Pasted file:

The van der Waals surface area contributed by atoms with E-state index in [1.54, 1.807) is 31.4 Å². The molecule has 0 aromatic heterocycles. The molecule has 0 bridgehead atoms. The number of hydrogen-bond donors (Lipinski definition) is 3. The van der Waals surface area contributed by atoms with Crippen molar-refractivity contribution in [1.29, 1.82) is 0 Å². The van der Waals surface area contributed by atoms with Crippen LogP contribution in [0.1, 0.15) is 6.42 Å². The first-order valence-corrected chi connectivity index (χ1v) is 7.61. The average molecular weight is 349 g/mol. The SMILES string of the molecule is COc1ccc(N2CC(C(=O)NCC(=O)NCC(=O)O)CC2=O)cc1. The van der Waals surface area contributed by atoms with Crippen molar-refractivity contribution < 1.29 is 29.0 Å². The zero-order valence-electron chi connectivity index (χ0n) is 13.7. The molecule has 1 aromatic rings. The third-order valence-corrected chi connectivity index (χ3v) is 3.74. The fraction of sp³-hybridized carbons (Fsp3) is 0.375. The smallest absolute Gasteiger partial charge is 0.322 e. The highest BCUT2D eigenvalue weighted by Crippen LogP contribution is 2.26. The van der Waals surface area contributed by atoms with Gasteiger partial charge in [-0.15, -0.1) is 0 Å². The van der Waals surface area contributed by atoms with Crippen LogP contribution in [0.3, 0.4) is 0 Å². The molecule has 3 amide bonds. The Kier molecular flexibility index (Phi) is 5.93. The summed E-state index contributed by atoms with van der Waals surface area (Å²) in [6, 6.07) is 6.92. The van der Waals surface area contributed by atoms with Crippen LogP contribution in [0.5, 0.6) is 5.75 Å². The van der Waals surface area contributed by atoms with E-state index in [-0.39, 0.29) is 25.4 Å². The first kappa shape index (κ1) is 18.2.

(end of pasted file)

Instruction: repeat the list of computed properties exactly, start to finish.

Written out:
The van der Waals surface area contributed by atoms with E-state index in [1.54, 1.807) is 31.4 Å². The molecule has 0 aromatic heterocycles. The molecule has 0 bridgehead atoms. The number of hydrogen-bond donors (Lipinski definition) is 3. The van der Waals surface area contributed by atoms with Crippen molar-refractivity contribution in [1.29, 1.82) is 0 Å². The van der Waals surface area contributed by atoms with Crippen LogP contribution in [0.1, 0.15) is 6.42 Å². The first-order valence-corrected chi connectivity index (χ1v) is 7.61. The average molecular weight is 349 g/mol. The SMILES string of the molecule is COc1ccc(N2CC(C(=O)NCC(=O)NCC(=O)O)CC2=O)cc1. The van der Waals surface area contributed by atoms with Crippen molar-refractivity contribution < 1.29 is 29.0 Å². The zero-order valence-electron chi connectivity index (χ0n) is 13.7. The molecule has 1 aromatic rings. The third-order valence-corrected chi connectivity index (χ3v) is 3.74. The fraction of sp³-hybridized carbons (Fsp3) is 0.375. The smallest absolute Gasteiger partial charge is 0.322 e. The highest BCUT2D eigenvalue weighted by Crippen LogP contribution is 2.26. The van der Waals surface area contributed by atoms with Gasteiger partial charge in [-0.15, -0.1) is 0 Å². The van der Waals surface area contributed by atoms with Crippen LogP contribution in [0.3, 0.4) is 0 Å². The molecule has 3 amide bonds. The Kier molecular flexibility index (Phi) is 5.93. The summed E-state index contributed by atoms with van der Waals surface area (Å²) in [6, 6.07) is 6.92. The van der Waals surface area contributed by atoms with Crippen LogP contribution in [0.5, 0.6) is 5.75 Å². The van der Waals surface area contributed by atoms with E-state index in [-0.39, 0.29) is 25.4 Å². The first kappa shape index (κ1) is 18.2.